Letters

General practitioners' attitudes towards treatment of opiate misusers

BMJ 1997; 315 doi: https://doi.org/10.1136/bmj.315.7108.601 (Published 06 September 1997) Cite this as: BMJ 1997;315:601

Study in Lothian confirms findings

  1. Edwin van Teijlingen, Lecturera,
  2. Mike Porter, Senior lecturerb
  1. a Department of Public Health, Medical School, University of Aberdeen, Aberdeen AB25 2ZD
  2. b Department of General Practice, University of Edinburgh, Edinburgh EH8 9DX
  3. c Spittal Street Centre, Edinburgh EH3 9DU
  4. d Centre for HIV/AIDS and Drugs Studies, City Hospital, Edinburgh EH10 5SB
  5. e West Dorset Community Alcohol and Drugs Advisory Service, Dorchester, Dorset DT1 1UP
  6. f Postgraduate Centre, Dorset County Hospital, Dorchester, Dorset DT1 1TS
  7. g Department of General Practice, University of Birmingham, Birmingham B15 2TT
  8. h West Suffolk Drug Advisory Service, Blomfield House Health Centre, Bury St Edmunds, Suffolk IP33 1 HE

    See editorial by Farrell and pp 581, 613

    Editor—Ann Davies and Peter Huxley comment that little research is being done on general practitioners' attitudes and practice in the treatment of opiate misusers even though general practitioners are now seeing more drug misusers.1 According to the authors the last substantial report was by Glanz in 1985.2 We would like to draw attention to similar studies conducted in Lothian in 1988 and 1993.3 The 1993 study was a postal survey of the experience of, attitudes toward, and confidence in dealing with drug misusers among general practitioners in Lothian. Questionnaires were sent to all 517 general practitioners (response rate 75%). The study also compared changes in general practitioners' involvement with and confidence in dealing with drug misusers from 1988 to 1993; there was a significant increase in both areas. Davies and Huxley found that 80% of the general practitioners in Greater Manchester prescribed substitute drugs for opiate misusers; we found that 73% of the general practitioners in Lothian prescribed substitute drugs, while only 12% stated that they would not do so. Moreover, 67% of the general practitioners in Lothian had given advice on safer drug use and only 2% stated that they would not give such advice.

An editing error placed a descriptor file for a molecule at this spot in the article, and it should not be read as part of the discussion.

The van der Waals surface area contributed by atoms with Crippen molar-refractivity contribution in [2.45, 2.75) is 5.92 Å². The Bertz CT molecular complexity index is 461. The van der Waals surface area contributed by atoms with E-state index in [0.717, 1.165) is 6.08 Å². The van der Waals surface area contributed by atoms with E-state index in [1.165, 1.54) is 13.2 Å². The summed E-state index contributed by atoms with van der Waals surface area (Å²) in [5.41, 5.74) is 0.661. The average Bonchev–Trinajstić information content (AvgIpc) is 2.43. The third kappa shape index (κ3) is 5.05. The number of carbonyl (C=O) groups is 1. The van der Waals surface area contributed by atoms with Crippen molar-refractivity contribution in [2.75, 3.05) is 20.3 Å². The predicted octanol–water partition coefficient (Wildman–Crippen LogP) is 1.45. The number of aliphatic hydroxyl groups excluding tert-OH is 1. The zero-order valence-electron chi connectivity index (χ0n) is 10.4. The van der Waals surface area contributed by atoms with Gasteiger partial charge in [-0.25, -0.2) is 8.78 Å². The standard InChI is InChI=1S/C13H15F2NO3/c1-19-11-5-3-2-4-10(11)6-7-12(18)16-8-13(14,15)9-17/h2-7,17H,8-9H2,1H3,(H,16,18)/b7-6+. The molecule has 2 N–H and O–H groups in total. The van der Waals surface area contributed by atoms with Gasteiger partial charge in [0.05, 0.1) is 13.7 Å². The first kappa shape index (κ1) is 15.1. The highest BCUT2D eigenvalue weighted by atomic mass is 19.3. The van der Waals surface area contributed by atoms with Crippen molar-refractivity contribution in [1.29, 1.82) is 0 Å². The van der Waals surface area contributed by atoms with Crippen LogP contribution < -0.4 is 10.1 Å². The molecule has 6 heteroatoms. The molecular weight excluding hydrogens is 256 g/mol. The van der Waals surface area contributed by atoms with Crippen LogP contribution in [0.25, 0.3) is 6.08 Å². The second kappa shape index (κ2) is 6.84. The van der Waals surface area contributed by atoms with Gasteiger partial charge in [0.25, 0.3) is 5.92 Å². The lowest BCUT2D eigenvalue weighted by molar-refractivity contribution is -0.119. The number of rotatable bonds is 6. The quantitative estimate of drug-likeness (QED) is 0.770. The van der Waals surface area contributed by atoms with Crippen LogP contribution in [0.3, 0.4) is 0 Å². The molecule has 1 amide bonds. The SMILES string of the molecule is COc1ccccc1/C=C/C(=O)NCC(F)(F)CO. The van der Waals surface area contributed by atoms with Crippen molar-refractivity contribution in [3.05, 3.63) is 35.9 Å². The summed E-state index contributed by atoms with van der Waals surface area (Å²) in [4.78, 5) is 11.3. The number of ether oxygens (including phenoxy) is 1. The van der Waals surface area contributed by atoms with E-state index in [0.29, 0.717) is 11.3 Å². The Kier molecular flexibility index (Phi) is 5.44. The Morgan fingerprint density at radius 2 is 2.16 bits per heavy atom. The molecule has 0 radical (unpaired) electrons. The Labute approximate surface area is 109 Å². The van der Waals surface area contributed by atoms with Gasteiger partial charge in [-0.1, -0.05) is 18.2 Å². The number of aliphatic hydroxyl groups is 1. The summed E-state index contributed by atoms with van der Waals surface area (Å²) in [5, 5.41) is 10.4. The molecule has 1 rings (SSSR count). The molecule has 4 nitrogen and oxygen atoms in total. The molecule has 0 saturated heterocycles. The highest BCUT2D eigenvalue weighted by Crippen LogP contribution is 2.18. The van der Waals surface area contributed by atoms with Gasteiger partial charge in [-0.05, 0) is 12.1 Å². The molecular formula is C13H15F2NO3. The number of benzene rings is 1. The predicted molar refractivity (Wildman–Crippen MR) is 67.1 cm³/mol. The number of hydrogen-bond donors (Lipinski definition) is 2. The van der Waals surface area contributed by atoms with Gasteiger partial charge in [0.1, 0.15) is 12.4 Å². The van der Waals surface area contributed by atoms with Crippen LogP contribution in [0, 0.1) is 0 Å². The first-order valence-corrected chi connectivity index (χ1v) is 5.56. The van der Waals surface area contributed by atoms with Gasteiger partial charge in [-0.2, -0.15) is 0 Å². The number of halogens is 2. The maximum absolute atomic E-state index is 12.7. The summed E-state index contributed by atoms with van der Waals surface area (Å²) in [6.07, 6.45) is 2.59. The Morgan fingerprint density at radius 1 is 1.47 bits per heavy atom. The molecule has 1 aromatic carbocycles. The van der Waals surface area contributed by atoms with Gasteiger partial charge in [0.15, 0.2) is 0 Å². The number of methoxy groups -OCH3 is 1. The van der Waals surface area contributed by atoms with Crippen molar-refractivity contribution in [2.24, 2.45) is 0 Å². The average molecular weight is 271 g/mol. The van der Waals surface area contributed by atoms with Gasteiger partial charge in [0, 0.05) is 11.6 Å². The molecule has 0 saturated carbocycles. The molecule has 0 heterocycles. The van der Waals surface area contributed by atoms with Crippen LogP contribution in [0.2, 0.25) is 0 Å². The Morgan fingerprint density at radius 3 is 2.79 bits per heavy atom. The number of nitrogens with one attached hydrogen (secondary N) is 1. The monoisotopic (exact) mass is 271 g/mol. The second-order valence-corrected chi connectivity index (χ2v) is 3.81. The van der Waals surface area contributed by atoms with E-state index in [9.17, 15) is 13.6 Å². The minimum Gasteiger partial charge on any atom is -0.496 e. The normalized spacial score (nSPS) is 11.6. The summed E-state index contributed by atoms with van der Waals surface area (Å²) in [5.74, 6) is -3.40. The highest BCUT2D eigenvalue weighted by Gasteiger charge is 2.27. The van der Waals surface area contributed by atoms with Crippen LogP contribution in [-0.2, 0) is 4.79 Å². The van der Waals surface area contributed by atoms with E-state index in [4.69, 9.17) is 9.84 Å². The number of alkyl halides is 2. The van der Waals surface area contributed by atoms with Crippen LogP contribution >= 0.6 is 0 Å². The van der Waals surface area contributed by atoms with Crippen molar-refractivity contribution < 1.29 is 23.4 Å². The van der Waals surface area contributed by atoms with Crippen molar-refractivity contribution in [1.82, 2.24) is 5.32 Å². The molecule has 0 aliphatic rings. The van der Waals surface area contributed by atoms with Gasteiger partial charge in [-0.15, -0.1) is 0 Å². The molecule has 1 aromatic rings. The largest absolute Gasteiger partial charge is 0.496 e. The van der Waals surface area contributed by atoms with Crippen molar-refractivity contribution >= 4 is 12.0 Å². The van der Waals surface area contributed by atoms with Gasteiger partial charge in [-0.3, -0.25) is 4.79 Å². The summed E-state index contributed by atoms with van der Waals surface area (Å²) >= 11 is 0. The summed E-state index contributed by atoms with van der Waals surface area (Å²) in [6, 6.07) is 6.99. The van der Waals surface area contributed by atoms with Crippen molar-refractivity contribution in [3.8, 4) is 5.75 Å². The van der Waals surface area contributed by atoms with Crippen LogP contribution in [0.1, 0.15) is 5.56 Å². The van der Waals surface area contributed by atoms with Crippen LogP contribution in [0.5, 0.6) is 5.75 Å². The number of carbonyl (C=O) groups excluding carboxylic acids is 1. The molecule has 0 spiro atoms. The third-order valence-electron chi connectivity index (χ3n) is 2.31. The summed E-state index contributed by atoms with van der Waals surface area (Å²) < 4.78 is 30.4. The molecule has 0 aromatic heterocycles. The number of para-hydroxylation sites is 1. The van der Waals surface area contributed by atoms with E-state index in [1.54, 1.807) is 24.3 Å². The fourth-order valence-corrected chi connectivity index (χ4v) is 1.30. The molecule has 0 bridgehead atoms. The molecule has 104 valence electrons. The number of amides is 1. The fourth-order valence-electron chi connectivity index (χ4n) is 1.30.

General practitioners in Lothian, like their colleagues in Greater Manchester, expressed the need for more training in dealing with drug misusers. For example, in Lothian they showed a lack of confidence in the management of drug related aggression and violence in the practice, a problem shared with general practitioners in other areas.4 Training can help build confidence. A positive similarity between the two studies is that general practitioners in both Greater Manchester and Lothian generally have an understanding approach toward drug misuse.

    References

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    Local guidelines and support increase confidence

    1. Judy Bury, Primary care facilitator, HIV/AIDS and drugsc,
    2. Jim Sherval, Researcherd
    1. a Department of Public Health, Medical School, University of Aberdeen, Aberdeen AB25 2ZD
    2. b Department of General Practice, University of Edinburgh, Edinburgh EH8 9DX
    3. c Spittal Street Centre, Edinburgh EH3 9DU
    4. d Centre for HIV/AIDS and Drugs Studies, City Hospital, Edinburgh EH10 5SB
    5. e West Dorset Community Alcohol and Drugs Advisory Service, Dorchester, Dorset DT1 1UP
    6. f Postgraduate Centre, Dorset County Hospital, Dorchester, Dorset DT1 1TS
    7. g Department of General Practice, University of Birmingham, Birmingham B15 2TT
    8. h West Suffolk Drug Advisory Service, Blomfield House Health Centre, Bury St Edmunds, Suffolk IP33 1 HE

      Editor—We were encouraged to read about the generally positive attitudes …

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